When to Choose Emulators over Real Devices?
By Tom Collins, Community Contributor - August 7, 2023
According to the Digital Journal, top companies worldwide use Android emulators, such as – Android Studio, Archon, LDPlayer, BluStack, and more, in their SDLC models. But what about the real devices? Are they being replaced in this ecosystem?
Well, the answer here is more than a simple yes or no. Instead, you need to understand the role of each device and its usage, along with how does an emulator work and when it is getting preference over real devices, to make an informed decision.
- Key Difference between Emulators and Real Devices for Testing
- Understanding the Concept of an Emulator
- How Does an Emulator Work?
- Scenarios for Choosing Emulators over Real Devices
- 1. Early-stage Development and prototyping
- 2. Testing across multiple device configurations
- 3. Replicating specific hardware or software conditions
Key Difference between Emulators and Real Devices for Testing
|Testing on emulators can’t give accurate results because it can’t replicate user-specific conditions from the target device. Thus, they tend to give error-prone results for the UX level testing.||Real devices on the cloud give accurate UX-level testing results, such as swipe, zoom, scroll, push notifications, phone calls, Bluetooth, etc.|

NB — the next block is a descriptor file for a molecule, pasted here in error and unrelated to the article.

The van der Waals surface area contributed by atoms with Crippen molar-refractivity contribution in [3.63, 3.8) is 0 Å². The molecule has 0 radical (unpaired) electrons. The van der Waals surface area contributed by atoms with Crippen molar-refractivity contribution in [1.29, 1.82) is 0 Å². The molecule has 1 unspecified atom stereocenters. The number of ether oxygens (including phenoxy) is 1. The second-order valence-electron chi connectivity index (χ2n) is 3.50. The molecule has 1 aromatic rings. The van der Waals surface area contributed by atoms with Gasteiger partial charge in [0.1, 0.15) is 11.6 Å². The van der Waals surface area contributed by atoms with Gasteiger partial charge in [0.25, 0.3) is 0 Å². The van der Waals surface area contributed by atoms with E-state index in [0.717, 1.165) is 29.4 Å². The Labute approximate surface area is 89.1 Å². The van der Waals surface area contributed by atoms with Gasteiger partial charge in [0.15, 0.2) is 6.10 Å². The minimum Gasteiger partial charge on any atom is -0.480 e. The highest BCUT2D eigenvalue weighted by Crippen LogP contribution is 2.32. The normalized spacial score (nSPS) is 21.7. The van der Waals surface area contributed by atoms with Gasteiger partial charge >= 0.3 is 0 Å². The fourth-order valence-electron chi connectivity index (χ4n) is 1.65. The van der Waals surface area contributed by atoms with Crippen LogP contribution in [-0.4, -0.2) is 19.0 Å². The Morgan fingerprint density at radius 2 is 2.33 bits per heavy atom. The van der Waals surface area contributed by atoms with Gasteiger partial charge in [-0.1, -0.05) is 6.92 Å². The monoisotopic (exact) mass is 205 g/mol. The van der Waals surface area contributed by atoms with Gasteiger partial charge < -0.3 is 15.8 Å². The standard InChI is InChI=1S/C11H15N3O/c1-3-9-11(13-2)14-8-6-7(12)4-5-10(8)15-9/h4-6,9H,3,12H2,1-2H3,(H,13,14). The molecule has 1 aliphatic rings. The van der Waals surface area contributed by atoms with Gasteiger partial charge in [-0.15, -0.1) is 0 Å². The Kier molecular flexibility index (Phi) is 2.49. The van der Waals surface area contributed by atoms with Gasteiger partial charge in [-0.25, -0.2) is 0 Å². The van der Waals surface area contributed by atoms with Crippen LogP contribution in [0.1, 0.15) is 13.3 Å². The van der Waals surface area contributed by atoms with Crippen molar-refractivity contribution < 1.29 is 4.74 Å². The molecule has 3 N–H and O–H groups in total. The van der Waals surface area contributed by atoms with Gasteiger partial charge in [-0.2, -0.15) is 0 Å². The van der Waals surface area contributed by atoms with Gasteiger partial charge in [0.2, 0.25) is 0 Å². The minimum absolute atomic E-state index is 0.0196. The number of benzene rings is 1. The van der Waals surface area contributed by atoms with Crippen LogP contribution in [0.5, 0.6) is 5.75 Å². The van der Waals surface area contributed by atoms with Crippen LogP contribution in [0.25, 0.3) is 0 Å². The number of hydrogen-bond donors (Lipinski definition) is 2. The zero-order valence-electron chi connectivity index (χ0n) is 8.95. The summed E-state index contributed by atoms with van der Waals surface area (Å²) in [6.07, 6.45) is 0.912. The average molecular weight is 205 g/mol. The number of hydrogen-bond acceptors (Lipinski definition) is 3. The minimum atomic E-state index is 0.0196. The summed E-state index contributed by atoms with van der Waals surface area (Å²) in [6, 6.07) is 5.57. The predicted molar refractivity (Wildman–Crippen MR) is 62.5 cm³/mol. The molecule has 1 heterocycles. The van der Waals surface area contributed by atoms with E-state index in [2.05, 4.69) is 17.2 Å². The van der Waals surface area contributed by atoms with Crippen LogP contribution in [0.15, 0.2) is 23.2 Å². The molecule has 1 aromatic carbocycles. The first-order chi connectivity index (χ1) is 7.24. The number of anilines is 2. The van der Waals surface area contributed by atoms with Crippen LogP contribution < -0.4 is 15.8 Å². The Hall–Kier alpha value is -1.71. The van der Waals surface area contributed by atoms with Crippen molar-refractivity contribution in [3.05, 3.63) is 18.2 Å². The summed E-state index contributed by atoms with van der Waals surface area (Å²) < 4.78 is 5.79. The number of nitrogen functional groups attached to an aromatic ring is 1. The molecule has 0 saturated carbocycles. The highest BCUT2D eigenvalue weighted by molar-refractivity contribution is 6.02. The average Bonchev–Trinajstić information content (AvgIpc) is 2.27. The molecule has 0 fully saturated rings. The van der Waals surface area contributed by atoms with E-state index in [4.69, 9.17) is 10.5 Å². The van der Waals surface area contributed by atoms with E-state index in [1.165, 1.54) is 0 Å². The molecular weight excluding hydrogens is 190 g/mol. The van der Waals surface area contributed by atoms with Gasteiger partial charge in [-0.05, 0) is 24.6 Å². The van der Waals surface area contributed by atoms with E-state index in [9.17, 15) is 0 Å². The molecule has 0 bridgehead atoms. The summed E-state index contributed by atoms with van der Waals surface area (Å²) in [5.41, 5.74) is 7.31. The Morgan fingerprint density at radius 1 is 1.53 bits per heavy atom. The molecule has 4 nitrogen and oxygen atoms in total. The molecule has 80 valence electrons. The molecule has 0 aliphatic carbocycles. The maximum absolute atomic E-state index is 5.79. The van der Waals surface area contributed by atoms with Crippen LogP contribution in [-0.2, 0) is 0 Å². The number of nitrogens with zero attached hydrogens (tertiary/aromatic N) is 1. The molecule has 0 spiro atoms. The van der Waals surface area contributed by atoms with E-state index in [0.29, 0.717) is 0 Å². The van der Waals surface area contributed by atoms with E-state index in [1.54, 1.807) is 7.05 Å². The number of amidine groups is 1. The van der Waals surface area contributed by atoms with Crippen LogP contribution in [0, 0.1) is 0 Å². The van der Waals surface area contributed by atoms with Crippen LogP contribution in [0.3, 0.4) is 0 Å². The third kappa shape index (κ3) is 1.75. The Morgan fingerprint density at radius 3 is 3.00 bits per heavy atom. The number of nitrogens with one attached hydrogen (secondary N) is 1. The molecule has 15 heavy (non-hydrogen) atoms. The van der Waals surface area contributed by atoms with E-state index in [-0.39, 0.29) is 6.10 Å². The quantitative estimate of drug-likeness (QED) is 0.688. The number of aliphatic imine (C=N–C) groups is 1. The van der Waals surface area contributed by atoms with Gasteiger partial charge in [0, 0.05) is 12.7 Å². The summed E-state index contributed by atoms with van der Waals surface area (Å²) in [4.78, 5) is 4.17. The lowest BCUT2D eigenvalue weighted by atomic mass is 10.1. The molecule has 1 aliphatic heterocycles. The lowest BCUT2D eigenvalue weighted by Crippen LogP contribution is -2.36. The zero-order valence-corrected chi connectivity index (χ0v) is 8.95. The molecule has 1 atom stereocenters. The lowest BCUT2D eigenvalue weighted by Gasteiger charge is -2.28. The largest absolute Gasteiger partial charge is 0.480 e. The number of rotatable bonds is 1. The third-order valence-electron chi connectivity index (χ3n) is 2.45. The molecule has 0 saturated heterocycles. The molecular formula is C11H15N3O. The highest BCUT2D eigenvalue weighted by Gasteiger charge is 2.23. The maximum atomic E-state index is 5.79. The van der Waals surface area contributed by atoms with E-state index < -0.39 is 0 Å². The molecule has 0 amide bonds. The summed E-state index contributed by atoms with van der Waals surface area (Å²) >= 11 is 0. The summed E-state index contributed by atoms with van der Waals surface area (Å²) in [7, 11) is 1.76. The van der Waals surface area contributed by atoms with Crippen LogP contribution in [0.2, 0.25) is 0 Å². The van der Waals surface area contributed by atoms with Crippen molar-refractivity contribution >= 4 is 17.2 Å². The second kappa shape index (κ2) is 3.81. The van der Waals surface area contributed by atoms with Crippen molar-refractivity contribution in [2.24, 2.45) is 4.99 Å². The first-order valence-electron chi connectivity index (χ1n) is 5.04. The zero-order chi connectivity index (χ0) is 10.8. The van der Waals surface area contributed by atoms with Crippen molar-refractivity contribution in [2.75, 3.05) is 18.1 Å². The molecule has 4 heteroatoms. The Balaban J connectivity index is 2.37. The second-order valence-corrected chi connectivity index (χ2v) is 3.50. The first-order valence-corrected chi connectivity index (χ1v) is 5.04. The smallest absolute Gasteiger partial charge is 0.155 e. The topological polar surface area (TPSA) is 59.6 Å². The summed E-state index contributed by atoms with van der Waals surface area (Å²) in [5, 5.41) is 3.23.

|Performance testing is unreliable with the emulators. They can’t replicate the processor’s speed, battery usage, memory usage, and other performance-specific issues from the original device. Moreover, they eliminate minor issues without any reporting.||Real devices efficiently produce accurate results for performance testing.|
|Emulators give some basic insight and analytics for the app’s performance.||But you can observe the in-depth performances of your apps. It will show you every step of your app’s behavior.|
|Geolocation and Localization testing is impossible with the emulators because they can’t emulate your device’s GPS, network, currency, and time zones.||You can quickly go for Geolocation testing and localization testing through the real device.|
|You can install an emulator instead of a low-cost or free of cost.||Purchasing a real device is costly compared to the emulators. Moreover, if you maintain a device lab for your testing, it will become expensive.|
Also Read: Difference between Emulator and Simulator
Understanding the Concept of an Emulator